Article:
Now-a-days, mostly traditional Wiccan groups like Garnerian and Alexandrian covens call upon the Watchtowers. However, you can still find them included in a lot of books, like Silver Ravenwolf’s “Teen Witch”, the Farrar’s “The Witches Way”, and Lady Sheba’s “Book of Shadows” to name a few. As a general rule, I suspect, Wiccans have moved away from the formal magical systems based upon older traditions, and have moved towards a more informal and intuitive practice of ritual.

The purpose of the Watchtowers is whatever you tell them to do. Typically, they might cleanse the circle, witness the rite, maintain the integrity of the magical boundary, and bring their elemental energy into the circle. Remember when you cast a circle, you are creating a miniature universe, so be clear about your purpose. Many traditions say something like:

Hail to the Gaurdian of the Watchtower of (direction), ye lords of (element), I do summon, stir and call thee forth to guard and protect this magic circle. (draw the correct pentagram) So Mote it Be!

The Watchtowers are important precisely because they connect us to this long history of magical ritual. When something is used the same way for a long time, it builds up power. The advantage of this for the beginner is that it requires less experience on their part to get the Watchtowers to do their jobs.

Be sure, however, to send them away when you are done with the Circle–if you take it out, you put it away! I occasionally hear ritualists dismiss the directions by saying “Go if you must, stay if you like”. This is a pet peeve of mine. Would you leave a candle burning unattended? No. It might burn the house down. Elementals, and the Watchtowers that house them, are not human minded, but Elemental minded. They seek to be their element, which is not necessarily what we want from them. Out of control water means flooding.

I have been to places in which the Guardians of the Circle had not been dismissed properly, and had the eerie sensation of being watched. Some people on Circle felt threatened by this energy that was just trying to do its job. The only way to get rid of it is to dismiss it. At the end of ritual, everyone needs to safely come back down to Earth, in our human place of existence in the now. It is the ethical responsibility of the ritualists to make sure this happens, and releasing the Watchtowers, Elementals and any other Circle Guardians (including the Gods) is important. It is polite to make sure everyone knows when to leave.

Always plan any magical act, including ritual, ahead of time. Think about the possible consequences of each action, and remember things get amplified in Circle. Whether or not you include the Watchtowers is up to you, but it can be an easy way to access a stored energy of power to lend to your Circle.

Do you have a question for Witchful Thinking? Whether it is a personal ethical question, or just something you’ve been wondering about the craft, or something you’d like to read about, you can have your question answered on the Internet! Yay! Simply send your question to, and in a few days, you’ll get a response from me.

This is YOUR place to get answers from a real person–answers you can’t always find in a book. So go on, give it a try! If you enjoy the Dear Witchful Thinking posts, click “advice” in the categories cloud to see them all.

Fear the Witch?

March 27, 2010 Leave a comment

Dear Witchful Thinking,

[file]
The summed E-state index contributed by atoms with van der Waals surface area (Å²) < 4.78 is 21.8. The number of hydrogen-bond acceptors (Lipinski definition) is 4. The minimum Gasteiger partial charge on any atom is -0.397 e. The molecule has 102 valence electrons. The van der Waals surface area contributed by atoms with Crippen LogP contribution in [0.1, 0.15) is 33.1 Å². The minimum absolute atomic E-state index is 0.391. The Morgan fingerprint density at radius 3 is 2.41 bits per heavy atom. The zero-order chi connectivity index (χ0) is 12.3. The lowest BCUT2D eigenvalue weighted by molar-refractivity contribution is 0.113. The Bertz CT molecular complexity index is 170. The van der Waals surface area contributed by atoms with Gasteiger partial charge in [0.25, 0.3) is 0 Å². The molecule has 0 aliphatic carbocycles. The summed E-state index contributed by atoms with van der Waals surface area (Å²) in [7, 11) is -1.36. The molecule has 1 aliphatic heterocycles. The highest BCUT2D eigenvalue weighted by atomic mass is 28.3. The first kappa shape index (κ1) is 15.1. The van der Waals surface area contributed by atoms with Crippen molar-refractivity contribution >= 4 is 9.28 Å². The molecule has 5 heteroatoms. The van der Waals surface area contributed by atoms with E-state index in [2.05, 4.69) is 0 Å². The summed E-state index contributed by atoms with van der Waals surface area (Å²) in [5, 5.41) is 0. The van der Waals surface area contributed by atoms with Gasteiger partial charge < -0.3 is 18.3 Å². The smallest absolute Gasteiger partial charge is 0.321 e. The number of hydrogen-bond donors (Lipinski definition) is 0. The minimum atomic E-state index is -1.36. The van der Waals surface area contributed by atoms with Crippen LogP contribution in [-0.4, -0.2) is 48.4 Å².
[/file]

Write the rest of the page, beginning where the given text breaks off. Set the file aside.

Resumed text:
Do you cast spells for free ? This is just until I get over my fear of becoming a witch.



Dear Anonymous,

There is so much here that makes me sad. In response to sentence 1: No. In response to sentence 2: …um…really?

I don’t cast spells for other people for free. It’s nothing personal. It’s just that nothing in this world is free. I’ll cast a spell for you, but you’re gonna have to work for it. I’m not going to tie myself to a stranger’s Karma. Studies show that people don’t value things they get for free, and if you do any spell, you should be very tied to the outcome.  When you expect things for free, you get what you pay for. The Rule of Three applies, and 3×0 is still nuthin’.

With my tarot readings, spells, and even my writing, I expect to get paid in some way–or else, why would I do them? The client is paying for my time and attention, as well as my many years of education and experience. When you pay for something, you get better results, pay more attention to the outcome, and are more likely to use it. However, you don’t always have to pay with money. Many readers are happy to take a trade of equal value. Remember, EQUAL value. I once did a trade tarot reading. I wrote four pages for her…she wrote me two sentences. There was nothing fair and equitable about it and I felt robbed.

Many Craft coven laws explicitly state that you cannot sell the Craft for money. And I completely agree with them. That is why I write articles explaining how to do things–they aren’t secrets. With tarot, I can show you a dozen books on how to do it. Heck, every deck has a little booklet that tells you what it all means. What you pay for is the skills of the reader.

So…no. For everyone’s benefit, I don’t do spells for free.

As to the second part, I guess I don’t really understand it. What are you afraid of? Sure. There are some hard things about being a Witch, like deciding to come out of the broom closet, personal responsibility, and regularly facing your inner demons.

If you’re not already Pagan, and are coming from the mainstream culture, I can imagine that you are afraid of the dark occult forces, of losing your salvation through Jesus, and of conjuring up devils and demons. I suppose the attraction to you is this Faustian desire for power in this life. But if that’s what you want…seriously, Wicca doesn’t want you.